Canopy Coup? SCOs Parent Dumps Top Execs

By Steven Vaughan-Nichols  |  Posted 2004-12-23

Canopy Coup? SCOs Parent Dumps Top Execs

Two top executives of The Canopy Group, the parent company of Unix firm The SCO Group Inc., have unexpectedly left the firm.

SCO spokesperson Blake Stowell confirmed that Canopy had ousted Ralph Yarro, president, chairman and chief executive of the Lindon, Utah-based business, and Darcy Mott, chief financial officer of the company. He was unable to explain why the pair of veteran Canopy managers had been let go. "I honestly dont know," he said. Calls to Canopy were not returned.

Yarro was a graphic artist who worked for Ray Noorda, founder of Novell Inc. and Canopy. Yarro gained Noordas trust and rose to Canopys top position in February 1996. Mott had served as Canopys vice president, treasurer and CFO since May 1999. Before joining Canopy, Mott worked as vice president and treasurer for Novell.

Yarro has been replaced—at least for now—by Bill Mustard. Mustard was most recently a managing director for Smooth Engine, a senior executive consulting firm.

According to a report in The Salt Lake Tribune, which broke the story, Mustard has been meeting this week with management of Canopys subsidiaries, including SCO CEO Darl McBride.

Many people are wondering what effects, if any, these upper management changes will have on SCO and its Linux/Unix-related lawsuits with IBM and other companies.

Stowell said there would be "no changes at this time. Ralph Yarro remains our chairman, Darcy Mott remains a board member, and Canopy remains a majority shareholder of SCO."

Analysts, however, see the potential for change with these executive moves.

"Canopy Group has stakes in a number of Utah-based companies besides SCO. The personnel changes at Canopy Group are not by itself indicative of the potential outcome of SCOs lawsuits," said Stacey Quandt, senior business analyst with the Robert Frances Group.

However, she also pointed to SCOs dismal fourth-quarter results and suggested that the revenue loss could shake things up further.

"It is worth noting that SCOsource [SCOs Unix intellectual property division] revenue has declined significantly from a year ago. If SCO is unsuccessful in its efforts to sue IBM and Novell, the share price of SCO stock will fall further and then a shareholder lawsuit becomes a strong possibility," Quandt said.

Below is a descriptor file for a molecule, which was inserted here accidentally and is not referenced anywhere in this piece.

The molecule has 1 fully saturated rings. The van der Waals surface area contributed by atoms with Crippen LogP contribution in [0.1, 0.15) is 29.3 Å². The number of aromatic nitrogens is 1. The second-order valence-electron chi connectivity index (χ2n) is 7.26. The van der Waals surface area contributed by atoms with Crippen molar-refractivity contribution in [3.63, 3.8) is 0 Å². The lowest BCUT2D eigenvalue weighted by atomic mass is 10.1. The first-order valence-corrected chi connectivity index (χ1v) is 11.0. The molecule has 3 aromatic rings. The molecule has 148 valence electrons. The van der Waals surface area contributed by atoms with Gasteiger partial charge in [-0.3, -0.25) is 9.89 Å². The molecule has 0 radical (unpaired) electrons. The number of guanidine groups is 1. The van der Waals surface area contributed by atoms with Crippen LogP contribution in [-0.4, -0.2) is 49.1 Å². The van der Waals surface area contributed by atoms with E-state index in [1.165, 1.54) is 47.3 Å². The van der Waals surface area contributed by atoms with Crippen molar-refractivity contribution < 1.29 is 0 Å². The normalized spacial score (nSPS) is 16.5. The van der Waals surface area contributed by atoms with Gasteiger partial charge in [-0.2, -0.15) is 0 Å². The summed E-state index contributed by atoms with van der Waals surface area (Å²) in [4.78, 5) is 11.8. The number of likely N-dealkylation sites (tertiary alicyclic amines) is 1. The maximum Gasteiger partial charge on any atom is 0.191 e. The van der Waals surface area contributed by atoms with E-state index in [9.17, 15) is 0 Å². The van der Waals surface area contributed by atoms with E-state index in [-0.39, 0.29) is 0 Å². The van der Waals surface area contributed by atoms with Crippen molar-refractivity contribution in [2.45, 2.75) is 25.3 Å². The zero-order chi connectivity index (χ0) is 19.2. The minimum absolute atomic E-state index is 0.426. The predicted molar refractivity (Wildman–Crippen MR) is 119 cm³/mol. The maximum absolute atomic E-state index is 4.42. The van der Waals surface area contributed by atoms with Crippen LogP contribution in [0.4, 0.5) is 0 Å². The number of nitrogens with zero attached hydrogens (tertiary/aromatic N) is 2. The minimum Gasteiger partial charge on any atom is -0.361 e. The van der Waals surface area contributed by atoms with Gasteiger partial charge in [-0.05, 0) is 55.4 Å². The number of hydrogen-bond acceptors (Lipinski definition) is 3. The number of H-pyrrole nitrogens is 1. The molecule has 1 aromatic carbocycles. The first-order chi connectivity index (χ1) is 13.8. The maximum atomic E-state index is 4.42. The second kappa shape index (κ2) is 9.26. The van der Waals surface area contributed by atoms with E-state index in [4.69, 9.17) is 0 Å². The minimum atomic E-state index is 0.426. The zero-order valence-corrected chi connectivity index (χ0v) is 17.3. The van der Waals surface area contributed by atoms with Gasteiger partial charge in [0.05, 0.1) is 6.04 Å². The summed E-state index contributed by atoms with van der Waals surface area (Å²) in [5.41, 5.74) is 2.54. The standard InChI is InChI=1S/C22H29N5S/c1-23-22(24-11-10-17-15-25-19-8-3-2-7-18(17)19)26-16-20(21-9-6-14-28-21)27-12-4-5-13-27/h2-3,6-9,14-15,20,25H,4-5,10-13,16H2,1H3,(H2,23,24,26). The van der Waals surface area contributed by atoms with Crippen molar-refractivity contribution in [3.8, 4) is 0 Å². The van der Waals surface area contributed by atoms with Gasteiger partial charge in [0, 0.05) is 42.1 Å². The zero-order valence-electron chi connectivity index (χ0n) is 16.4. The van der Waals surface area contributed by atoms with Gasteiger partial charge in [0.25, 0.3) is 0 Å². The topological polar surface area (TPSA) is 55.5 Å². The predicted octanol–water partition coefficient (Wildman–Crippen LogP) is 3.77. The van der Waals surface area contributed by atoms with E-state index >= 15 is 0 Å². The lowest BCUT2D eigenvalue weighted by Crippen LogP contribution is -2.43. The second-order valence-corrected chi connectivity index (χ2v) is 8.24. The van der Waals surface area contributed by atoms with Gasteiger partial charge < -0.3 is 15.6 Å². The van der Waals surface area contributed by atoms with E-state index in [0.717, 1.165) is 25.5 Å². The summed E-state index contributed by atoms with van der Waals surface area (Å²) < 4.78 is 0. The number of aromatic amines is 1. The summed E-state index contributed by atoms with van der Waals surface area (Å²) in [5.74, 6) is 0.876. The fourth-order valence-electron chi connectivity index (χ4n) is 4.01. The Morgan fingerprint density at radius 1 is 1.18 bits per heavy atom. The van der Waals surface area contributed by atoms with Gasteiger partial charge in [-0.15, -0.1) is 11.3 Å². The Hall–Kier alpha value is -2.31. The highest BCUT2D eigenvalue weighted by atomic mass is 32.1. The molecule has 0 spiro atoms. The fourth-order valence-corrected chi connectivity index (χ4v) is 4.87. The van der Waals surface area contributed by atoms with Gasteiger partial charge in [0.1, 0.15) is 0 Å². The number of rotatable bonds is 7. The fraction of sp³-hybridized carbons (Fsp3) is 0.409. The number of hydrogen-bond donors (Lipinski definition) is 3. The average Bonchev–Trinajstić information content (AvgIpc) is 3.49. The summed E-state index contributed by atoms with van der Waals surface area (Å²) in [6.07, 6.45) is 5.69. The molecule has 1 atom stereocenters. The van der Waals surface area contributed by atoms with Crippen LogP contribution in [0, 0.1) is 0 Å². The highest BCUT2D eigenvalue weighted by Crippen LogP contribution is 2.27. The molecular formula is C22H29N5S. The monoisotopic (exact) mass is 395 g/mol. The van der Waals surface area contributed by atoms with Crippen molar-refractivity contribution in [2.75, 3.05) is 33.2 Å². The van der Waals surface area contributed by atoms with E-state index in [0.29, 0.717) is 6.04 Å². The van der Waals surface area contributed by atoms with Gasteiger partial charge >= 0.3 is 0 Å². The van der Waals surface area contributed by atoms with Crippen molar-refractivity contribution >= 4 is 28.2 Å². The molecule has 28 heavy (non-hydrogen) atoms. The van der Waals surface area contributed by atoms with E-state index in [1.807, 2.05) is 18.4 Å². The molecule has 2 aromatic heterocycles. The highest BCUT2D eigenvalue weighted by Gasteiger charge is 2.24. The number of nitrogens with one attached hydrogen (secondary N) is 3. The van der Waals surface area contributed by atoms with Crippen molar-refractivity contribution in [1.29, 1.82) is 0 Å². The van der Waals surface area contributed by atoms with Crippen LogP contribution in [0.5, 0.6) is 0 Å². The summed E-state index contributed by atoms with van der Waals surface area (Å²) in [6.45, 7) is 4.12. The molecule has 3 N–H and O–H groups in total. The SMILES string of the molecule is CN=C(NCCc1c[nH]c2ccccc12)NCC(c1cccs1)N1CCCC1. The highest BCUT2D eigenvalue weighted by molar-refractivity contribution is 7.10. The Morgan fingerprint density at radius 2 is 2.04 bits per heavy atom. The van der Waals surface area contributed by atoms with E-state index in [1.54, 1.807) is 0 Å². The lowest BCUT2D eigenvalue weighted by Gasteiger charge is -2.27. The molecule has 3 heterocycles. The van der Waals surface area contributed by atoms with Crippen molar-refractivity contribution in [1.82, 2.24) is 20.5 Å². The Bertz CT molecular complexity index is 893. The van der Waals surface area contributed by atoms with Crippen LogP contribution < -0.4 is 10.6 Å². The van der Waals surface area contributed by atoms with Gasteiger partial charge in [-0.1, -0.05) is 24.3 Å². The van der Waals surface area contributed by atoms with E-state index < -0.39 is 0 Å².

Click here to read about Novells latest move in its ongoing IP war with SCO over who owns Unix.

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Laura DiDio, Yankee Group senior analyst for application infrastructure and software platforms, also doesnt see clearly what these management changes will mean for SCO.

"Truthfully, no one knows what the coup at Canopy augurs," DiDio said. "What is clear to me, is that Ray Noordas hand-picked longtime associates Ralph Yarrow and Darcy Mott are out at Canopy and presumably off SCOs board—or at least neutralized in those positions—meaning that the old familial ties forged at Novell have been cut."

DiDio suggested that new Canopy CEO Mustard will have a tough road ahead. "[He] is not going to have the same loyalty or sentiment in his dealings with either Canopy or SCO as Yarrow and Mott. Smooth Engine … provides both interim and permanent executive replacements, [so] Mustard himself may be an interim CEO—we dont know," she said.

Like Quandt, DiDio also indicated that SCOs latest earnings report could serve as an impetus to settle outstanding lawsuits.

"Given SCOs recent financials, which showed they only got $120,000 in licensing revenues, down from $10 million the year before, [and] a net loss in earnings and revenue that declined from over $25 million to $10 million, I think its safe to assume that the new executive management will move quickly to shake things up and do a midcourse correction. So there could be a settlement in the offing… if IBM is willing to deal," she said.

On December 10, SCOs officers entered into Change in Control Agreements. In this agreement, the officers, including CEO McBride, CFO Bert Young and Christopher Sontag, senior vice president and general manager, promised to "not voluntarily leave the employ of the Company" in the event of a change in ownership.

The agreement further states: "If the Officer is still employed by the Company when a Change in Control occurs, any stock, stock option or restricted stock granted to the Officer by the Company that would have become vested upon continued employment by the Officer shall immediately vest in full and become exercisable."

Stowell characterized this agreement as being "similar to the poison pill arrangement" in the event of a hostile takeover. The Canopy management change, however, would not trigger this agreement.

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